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First POST: Concealed Carry

BY Miranda Neubauer | Tuesday, January 15 2013

Have gun? Word won't travel

  • Gun control legislation set to pass in New York state "would allow gun permit license holders to petition to not include their names on a public list if they believe the exposure is a danger, according to a legislative source briefed on the draft bill," YNN reported. "A statewide database of pistol permits from counties would not be subject to the Freedom of Information Law."

    The New York Times' Bill Keller notes how ill-equipped our current understanding of privacy is when it is under attack from all sides: Public information becoming more functionally "public" as well as the increasingly encroaching eyes of a government that has eroded the beachhead of judicial review when it comes to monitoring electronic communications:

    When it comes to privacy, we are all hypocrites. We howl when a newspaper publishes public records about personal behavior. At the same time, we are acquiescing in a much more sweeping erosion of our privacy — government surveillance, corporate data-mining, political microtargeting, hacker invasions — with no comparable outpouring of protest. As a society we have no coherent view of what information is worth defending and how to defend it.

Around the web

International

  • An Iranian satellite channel broadcasting illegally into the country from Dubai appears to have been blacked out without explanation, and its website is also down.

  • The Economist suggests that Google is being hypocritical for putting pressure on North Korea while holding back in China, and also looked at how the controversy over a a Chinese newspaper played out online.

  • A U.S. supported disaster monitoring and response system for the Association of Southeast Asian Nations was recently completed: "The system provides streams of data on hazards such as earthquakes, tsunamis, floods, typhoons, forest fires, and other natural disasters from all over ASEAN, combining them into one interface for disaster monitoring and decision making. AHA Centre operators can immediately see the big picture, which improves response times and leads to more efficient use of relief resources," a press release from the U.S. mission notes.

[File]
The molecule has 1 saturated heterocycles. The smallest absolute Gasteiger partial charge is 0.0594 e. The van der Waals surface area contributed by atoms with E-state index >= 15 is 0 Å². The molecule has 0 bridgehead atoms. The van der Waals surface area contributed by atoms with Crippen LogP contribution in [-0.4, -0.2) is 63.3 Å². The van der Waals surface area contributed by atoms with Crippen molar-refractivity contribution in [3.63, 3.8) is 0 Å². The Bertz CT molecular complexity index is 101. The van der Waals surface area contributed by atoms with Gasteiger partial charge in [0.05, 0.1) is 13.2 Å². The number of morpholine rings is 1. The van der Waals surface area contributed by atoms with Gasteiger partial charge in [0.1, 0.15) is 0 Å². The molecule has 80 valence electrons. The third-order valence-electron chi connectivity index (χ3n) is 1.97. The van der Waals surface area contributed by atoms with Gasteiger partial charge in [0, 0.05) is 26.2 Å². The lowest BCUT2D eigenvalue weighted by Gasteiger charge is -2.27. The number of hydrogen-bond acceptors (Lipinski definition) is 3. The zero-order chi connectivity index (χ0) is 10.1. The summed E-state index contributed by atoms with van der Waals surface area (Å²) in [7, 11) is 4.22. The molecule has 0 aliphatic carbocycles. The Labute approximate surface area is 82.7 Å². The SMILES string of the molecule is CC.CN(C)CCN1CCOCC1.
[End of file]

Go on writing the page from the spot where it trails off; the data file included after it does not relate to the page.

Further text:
• A Swedish authority is seeking to make online defamation punishable by law.

  • A British court sentenced two hackers to 100 hours of community service for stealing unreleased music from Sony's servers.

News Briefs

RSS Feed today >

First POST: Outgassing

How Beijing is throttling expressions of solidarity with the Hong Kong democracy protests; is the DCCC going overboard with its online fundraising tactics?; SumOfUs's innovative new engagement metric; and much, much more. GO

tuesday >

With Vision of Internet Magna Carta, Web We Want Campaign Aims To Go Beyond Protest Mode

On Saturday, Tim Berners-Lee reiterated his call for an Internet Magna Carta to ensure the independence and openness of the World Wide Web and protection of user privacy. His remarks were part of the opening of the Web We Want Festival at the Southbank Centre in London, which the Web We Want campaign envisioned as only the start of a year long international process underlying his call to formulate concrete visions for the open web of the future, going beyond protests and the usual advocacy groups. GO

First POST: Lifestyles

Google's CEO on "work-life balance"; how CloudFlare just doubled the size of the encrypted web; Dems like Twitter; Reps like Pinterest; and much, much more. GO

monday >

First POST: Showdown

How demonstrators in Hong Kong are using mobile tech to route around government control; will the news penetrate mainland China?; dueling spin from Dems and Reps on which party's tech efforts will matter more in November; and much, much more. GO

friday >

Pirate MEP Crowdsources Internet Policy Questions For Designated EU Commissioners

While the Pirate Party within Germany was facing internal disputes over the last week, the German Pirate Party member in the European Parliament, Julia Reda, is seeking to make the European Commission appointment process more transparent by crowdsourcing questions for the designated Commissioner for Digital Economy & Society and the designated Vice President for the Digital Single Market. GO

First POST: Dogfood

What ethical social networking might look like; can the iPhone promise more privacy?; how Obama did on transparency; and much, much more. GO

thursday >

First POST: Sucks

How the FCC can't communicate; tech is getting more political; Facebook might see a lawsuit for its mood manipulation experiment; and much, much more. GO

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